Back in September 2015, Prince released his album Hit n Run Phase One exclusively through Tidal. At the time, the late musician lauded the streaming platform’s commitment to “the effort that real musicians put in 2 their craft 2 achieve the very best they can at this pivotal time in the music industry.” That all went to pieces on Tuesday, however, after Prince’s record label filed a federal lawsuit against Roc Nation, Tidal’s parent company.
The lawsuit, which was filed in Minnesota, accuses Roc Nation and Tidal of copyright infringement, claiming that Tidal streamed Prince’s music without permission after his death. According to the suit, Prince’s NPG Records agreed to give Tidal the exclusive streaming rights to one album—Hit n Run Phase One—for 90 days. But following the singer’s death, Tidal began streaming many of Prince’s other albums, an act the record label characterized as exploitation.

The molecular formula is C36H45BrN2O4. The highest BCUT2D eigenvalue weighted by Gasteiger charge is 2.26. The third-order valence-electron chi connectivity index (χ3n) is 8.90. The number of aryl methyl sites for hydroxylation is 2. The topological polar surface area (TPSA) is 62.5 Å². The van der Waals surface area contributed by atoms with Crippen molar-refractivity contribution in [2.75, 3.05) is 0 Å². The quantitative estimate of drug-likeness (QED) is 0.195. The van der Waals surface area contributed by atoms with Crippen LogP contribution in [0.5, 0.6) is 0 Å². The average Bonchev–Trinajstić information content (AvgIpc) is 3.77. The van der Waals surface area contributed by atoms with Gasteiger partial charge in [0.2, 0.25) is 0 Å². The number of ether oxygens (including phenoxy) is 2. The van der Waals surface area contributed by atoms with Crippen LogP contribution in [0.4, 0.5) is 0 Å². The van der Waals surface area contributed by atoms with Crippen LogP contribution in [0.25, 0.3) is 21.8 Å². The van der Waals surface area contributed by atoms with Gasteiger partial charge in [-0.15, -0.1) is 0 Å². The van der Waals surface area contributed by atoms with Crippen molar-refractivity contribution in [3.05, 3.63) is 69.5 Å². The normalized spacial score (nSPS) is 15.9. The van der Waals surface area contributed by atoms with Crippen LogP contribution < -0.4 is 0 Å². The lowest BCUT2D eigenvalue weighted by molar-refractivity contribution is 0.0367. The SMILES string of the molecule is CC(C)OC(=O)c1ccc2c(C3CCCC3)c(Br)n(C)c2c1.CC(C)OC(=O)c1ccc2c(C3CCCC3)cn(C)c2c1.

Roc Nation, however, apparently disputes this. The lawsuit says that the company filed paperwork claiming that it had “various agreements between the relevant parties” proving the platform had the rights to the music. (The lawsuit says it hasn’t seen any of these “agreements.)
The two parties have apparently been involved in a back-and-forth for some time, but Tuesday’s lawsuit has escalated matters.
The legal mess is further complicated by a recent deal between Prince’s estate and Universal Music Publishing Group in which the latter company was named the “the exclusive worldwide publishing administrator” for all of Prince’s music. Tidal filed paperwork last week that took issue with the agreement, however, and said the previous contract gave it exclusive streaming rights, the Minneapolis Star Tribune reported. (We’ve reached out to Tidal, and we’ll update if we hear back.)
It’s not yet clear which albums the estate is trying to protect, but as Rolling Stone points out:
On June 7th, for what would have been Prince’s 58th birthday, Tidal added 15 lesser-known albums from Prince’s catalog—including his Black Album and Crystal Ball—as well as LPs from his “Artist Formerly Known As” period, live albums, the Girl 6 soundtrack and two New Power Generation albums.
Read the whole lawsuit here: